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Continuous cruisers???????


bigste
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Thank you for some interesting answers. However the section of the Lancaster beyond Tewitfield isn't stagnant does have water (in alot of it) still attracts walkers etc and doesn't need dredged or much other maintenance. I doubt you will ever find a way to get walkers and cyclists to pay much if anything towards dredging lock gates etc. It would be slightly easier with anglers but I doubt they would increase much what they already pay.

 

So how are you going to get these walkers cyclists etc to pay when cyclists can't even be persuaded to cycle sensibly (in many case OK not all but a good number).

 

It is all very well suggesting these other "users" should pay more but how exactly are you going to do it. Also cyclists and walkers (and to a certain extent anglers) have alternatives they can use and so more expense may just make them move. Many (most?) boat owners have no alternative to the canal system.

 

So having identified those you think should pay other than boaters how are you going to get them to pay and how much?

The extra income should come from the dogs. Judging by the exquisite breeding of the dogs I see walking their owners, the owners must be rolling in it. (Money not poo.) And so many of them! A towpath dog walking license of say £5 per week would probably solve CART's cash problems and clear the National Debt as well.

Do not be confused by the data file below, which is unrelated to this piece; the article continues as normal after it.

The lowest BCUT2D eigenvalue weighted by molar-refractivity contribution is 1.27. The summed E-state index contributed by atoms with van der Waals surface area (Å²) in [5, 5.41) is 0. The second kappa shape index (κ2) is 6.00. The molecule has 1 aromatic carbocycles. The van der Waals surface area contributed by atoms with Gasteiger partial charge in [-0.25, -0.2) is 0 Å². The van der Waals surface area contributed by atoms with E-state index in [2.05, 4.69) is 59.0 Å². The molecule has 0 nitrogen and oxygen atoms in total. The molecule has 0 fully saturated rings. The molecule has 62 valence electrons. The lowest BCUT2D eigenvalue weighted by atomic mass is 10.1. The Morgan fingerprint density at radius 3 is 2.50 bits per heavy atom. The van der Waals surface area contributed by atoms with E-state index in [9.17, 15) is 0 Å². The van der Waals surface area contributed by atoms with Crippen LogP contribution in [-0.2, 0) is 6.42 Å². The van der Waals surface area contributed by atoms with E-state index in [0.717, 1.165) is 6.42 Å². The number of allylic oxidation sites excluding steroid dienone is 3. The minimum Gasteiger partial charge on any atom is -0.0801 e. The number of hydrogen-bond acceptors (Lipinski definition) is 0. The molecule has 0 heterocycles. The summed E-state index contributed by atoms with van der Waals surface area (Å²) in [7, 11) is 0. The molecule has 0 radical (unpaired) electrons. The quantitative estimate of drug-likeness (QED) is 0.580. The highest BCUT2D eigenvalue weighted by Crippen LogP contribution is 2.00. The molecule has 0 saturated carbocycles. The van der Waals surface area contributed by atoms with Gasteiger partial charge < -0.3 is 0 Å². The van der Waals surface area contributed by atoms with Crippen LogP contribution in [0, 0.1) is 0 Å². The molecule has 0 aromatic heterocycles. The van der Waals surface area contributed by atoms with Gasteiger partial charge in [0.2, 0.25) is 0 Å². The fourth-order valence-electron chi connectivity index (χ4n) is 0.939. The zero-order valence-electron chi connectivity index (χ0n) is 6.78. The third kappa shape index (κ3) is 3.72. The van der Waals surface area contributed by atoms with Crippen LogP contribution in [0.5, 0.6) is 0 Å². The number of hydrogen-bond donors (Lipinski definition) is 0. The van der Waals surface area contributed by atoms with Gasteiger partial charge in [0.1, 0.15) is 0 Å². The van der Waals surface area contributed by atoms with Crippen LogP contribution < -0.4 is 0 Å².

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The extra income should come from the dogs. Judging by the exquisite breeding of the dogs I see walking their owners, the owners must be rolling in it. (Money not poo.) And so many of them! A towpath dog walking license of say £5 per week would probably solve CART's cash problems and clear the National Debt as well.

 

And the crap off the towpath as well. Some inconsiderate dog owners even allow their dogs to crap around the lock areas.

  • Greenie 1
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but staff patrol officers who were reasonable people as long as you were.

They still are, so long as they are not being told a right load of old bootmakers as to why the boat cant move or why some scruffy type cant pay for a mooring but the teller is not short of crap to smoke or booze to drink. So dont forget that the enforcement staff are only human.
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They still are, so long as they are not being told a right load of old bootmakers as to why the boat cant move or why some scruffy type cant pay for a mooring but the teller is not short of crap to smoke or booze to drink. So dont forget that the enforcement staff are only human.

Are you a CaRT enforcement officer?

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I understand that, Carl.

But no-one, (with the exception of Parliament) can possibly be held responsible for explaining what is NOT in an Act.

 

I believe you are confusing [or perhaps unaware that there are] two distinct types of Parliamentary Act, Public & Private. The Transport Acts were “Public” Acts promulgated by Parliament on their own initiative. The original Enabling Acts, and all the British Waterways Acts were “Private” Acts promoted by the relevant proprietors.